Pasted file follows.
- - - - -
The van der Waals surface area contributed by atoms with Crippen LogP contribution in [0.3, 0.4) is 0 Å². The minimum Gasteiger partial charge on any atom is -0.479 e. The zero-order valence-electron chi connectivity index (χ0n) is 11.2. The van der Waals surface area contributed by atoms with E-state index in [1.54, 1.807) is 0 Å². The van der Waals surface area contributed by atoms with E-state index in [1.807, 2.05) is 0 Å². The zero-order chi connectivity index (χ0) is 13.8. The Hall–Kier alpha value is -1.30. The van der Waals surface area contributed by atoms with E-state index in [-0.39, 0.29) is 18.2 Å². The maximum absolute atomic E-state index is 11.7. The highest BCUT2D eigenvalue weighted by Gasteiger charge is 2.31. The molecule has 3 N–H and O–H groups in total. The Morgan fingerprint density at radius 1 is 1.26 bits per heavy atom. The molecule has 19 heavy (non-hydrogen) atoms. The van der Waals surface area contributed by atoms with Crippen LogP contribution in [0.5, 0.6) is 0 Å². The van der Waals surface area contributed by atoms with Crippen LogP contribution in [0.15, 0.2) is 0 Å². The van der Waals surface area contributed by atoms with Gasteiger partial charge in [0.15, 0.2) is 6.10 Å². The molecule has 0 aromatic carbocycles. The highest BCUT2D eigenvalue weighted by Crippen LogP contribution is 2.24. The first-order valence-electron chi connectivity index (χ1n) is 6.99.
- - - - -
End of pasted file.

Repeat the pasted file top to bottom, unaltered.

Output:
The van der Waals surface area contributed by atoms with Crippen LogP contribution in [0.3, 0.4) is 0 Å². The minimum Gasteiger partial charge on any atom is -0.479 e. The zero-order valence-electron chi connectivity index (χ0n) is 11.2. The van der Waals surface area contributed by atoms with E-state index in [1.54, 1.807) is 0 Å². The van der Waals surface area contributed by atoms with E-state index in [1.807, 2.05) is 0 Å². The zero-order chi connectivity index (χ0) is 13.8. The Hall–Kier alpha value is -1.30. The van der Waals surface area contributed by atoms with E-state index in [-0.39, 0.29) is 18.2 Å². The maximum absolute atomic E-state index is 11.7. The highest BCUT2D eigenvalue weighted by Gasteiger charge is 2.31. The molecule has 3 N–H and O–H groups in total. The Morgan fingerprint density at radius 1 is 1.26 bits per heavy atom. The molecule has 19 heavy (non-hydrogen) atoms. The van der Waals surface area contributed by atoms with Crippen LogP contribution in [0.5, 0.6) is 0 Å². The van der Waals surface area contributed by atoms with Crippen LogP contribution in [0.15, 0.2) is 0 Å². The van der Waals surface area contributed by atoms with Gasteiger partial charge in [0.15, 0.2) is 6.10 Å². The molecule has 0 aromatic carbocycles. The highest BCUT2D eigenvalue weighted by Crippen LogP contribution is 2.24. The first-order valence-electron chi connectivity index (χ1n) is 6.99.